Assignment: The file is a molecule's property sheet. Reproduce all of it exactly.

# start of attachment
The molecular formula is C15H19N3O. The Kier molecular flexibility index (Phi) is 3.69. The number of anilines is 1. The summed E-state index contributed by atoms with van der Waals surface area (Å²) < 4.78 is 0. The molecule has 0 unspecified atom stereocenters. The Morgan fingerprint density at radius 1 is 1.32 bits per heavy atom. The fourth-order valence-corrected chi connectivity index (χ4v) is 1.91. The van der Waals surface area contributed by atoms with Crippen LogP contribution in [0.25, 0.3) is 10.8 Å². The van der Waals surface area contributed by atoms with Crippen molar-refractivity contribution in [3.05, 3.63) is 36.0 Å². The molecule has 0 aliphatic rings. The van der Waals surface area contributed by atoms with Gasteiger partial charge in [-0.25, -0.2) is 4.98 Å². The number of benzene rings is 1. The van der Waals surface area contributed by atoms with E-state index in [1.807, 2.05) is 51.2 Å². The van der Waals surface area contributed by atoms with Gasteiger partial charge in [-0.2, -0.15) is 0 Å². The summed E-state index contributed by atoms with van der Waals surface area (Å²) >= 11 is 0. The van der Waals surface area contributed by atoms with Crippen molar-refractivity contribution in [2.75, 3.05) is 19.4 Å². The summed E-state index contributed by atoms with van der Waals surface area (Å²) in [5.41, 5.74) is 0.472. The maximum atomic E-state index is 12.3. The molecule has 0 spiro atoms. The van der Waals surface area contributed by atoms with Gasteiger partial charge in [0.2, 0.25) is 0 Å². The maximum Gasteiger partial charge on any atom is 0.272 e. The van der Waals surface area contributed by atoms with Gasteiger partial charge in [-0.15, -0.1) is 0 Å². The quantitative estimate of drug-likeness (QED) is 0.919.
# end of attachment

The molecular formula is C15H19N3O. The Kier molecular flexibility index (Phi) is 3.69. The number of anilines is 1. The summed E-state index contributed by atoms with van der Waals surface area (Å²) < 4.78 is 0. The molecule has 0 unspecified atom stereocenters. The Morgan fingerprint density at radius 1 is 1.32 bits per heavy atom. The fourth-order valence-corrected chi connectivity index (χ4v) is 1.91. The van der Waals surface area contributed by atoms with Crippen LogP contribution in [0.25, 0.3) is 10.8 Å². The van der Waals surface area contributed by atoms with Crippen molar-refractivity contribution in [3.05, 3.63) is 36.0 Å². The molecule has 0 aliphatic rings. The van der Waals surface area contributed by atoms with Gasteiger partial charge in [-0.25, -0.2) is 4.98 Å². The number of benzene rings is 1. The van der Waals surface area contributed by atoms with E-state index in [1.807, 2.05) is 51.2 Å². The van der Waals surface area contributed by atoms with Gasteiger partial charge in [-0.2, -0.15) is 0 Å². The summed E-state index contributed by atoms with van der Waals surface area (Å²) >= 11 is 0. The van der Waals surface area contributed by atoms with Crippen molar-refractivity contribution in [2.75, 3.05) is 19.4 Å². The summed E-state index contributed by atoms with van der Waals surface area (Å²) in [5.41, 5.74) is 0.472. The maximum atomic E-state index is 12.3. The molecule has 0 spiro atoms. The van der Waals surface area contributed by atoms with Gasteiger partial charge in [0.2, 0.25) is 0 Å². The maximum Gasteiger partial charge on any atom is 0.272 e. The van der Waals surface area contributed by atoms with Gasteiger partial charge in [-0.15, -0.1) is 0 Å². The quantitative estimate of drug-likeness (QED) is 0.919.